WHO has announced a new effort – the WHO Global Initiative for Childhood Cancer – with the aim of reaching at least a 60% survival rate for children with cancer by 2030, thereby saving an additional one million lives. This new target represents a doubling of the global cure rate for children with cancer.
The aims of the initiative are two-fold: to increase prioritization of childhood cancer through awareness raising at global and national levels and to expand the capacity of countries to deliver best practice in childhood cancer care. Concretely, WHO will support governments to assess current capacities in cancer diagnosis and treatment including the availability of medicines and technologies; set and cost priority cancer diagnosis and treatment programmes; and integrate childhood cancer into national strategies, health benefits packages and social insurance schemes.
Cancer is a leading cause of death for children, with 300 000 new cases diagnosed each year among children aged 0-19 years. Children with cancer in low- and middle-income countries are four times more likely to die of the disease than children in high-income countries. This is because their illnesses are not diagnosed, they are often forced to abandon treatment due to high costs, and the health professionals entrusted with their care lack specialized training.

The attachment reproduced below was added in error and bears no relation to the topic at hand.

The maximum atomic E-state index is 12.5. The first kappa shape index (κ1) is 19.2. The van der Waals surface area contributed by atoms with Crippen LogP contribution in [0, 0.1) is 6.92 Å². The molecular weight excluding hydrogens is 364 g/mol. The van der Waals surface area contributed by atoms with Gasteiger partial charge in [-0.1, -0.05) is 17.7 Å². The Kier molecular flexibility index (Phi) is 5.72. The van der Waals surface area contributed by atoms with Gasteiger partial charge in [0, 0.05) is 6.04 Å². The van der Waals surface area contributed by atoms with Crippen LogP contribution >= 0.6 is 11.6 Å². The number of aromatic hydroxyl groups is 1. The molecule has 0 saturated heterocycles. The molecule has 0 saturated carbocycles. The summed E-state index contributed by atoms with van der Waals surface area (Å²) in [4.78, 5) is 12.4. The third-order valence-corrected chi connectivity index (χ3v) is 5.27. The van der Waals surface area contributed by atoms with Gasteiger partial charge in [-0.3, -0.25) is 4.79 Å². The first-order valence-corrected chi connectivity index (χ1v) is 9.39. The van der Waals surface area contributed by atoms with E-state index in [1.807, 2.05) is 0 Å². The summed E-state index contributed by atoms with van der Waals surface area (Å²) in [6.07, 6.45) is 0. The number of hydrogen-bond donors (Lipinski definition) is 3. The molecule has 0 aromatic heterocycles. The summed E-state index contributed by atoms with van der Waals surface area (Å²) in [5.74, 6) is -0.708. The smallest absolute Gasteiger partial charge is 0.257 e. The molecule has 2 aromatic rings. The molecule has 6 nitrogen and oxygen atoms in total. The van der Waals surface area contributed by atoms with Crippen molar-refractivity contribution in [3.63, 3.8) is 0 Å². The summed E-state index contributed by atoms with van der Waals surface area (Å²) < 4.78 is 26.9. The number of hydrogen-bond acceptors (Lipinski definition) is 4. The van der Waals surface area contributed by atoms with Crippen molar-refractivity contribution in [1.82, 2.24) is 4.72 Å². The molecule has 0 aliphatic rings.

The WHO Global Initiative for Childhood Cancer, which involves development of a WHO technical package to help scale-up capacities within national health systems, will be achieved with support from a host of partners. Among them is St. Jude Children’s Research Hospital in the United States, the first WHO Collaborating Centre on childhood cancer, which has committed US$ 15 million to supporting implementation of the initiative.
The initiative was announced on the heels of the Third Global High-Level Meeting on Noncommunicable Diseases, which convened heads of state and ministers to prompt more urgent action on noncommunicable diseases – among them cancer, diabetes, heart and lung diseases – which kill 41 million people each year. The event is a milestone in furthering achievement of the Sustainable Development Goals (SDGs), in particular SDG target 3.4 to reduce premature mortality from noncommunicable diseases by one third by 2030.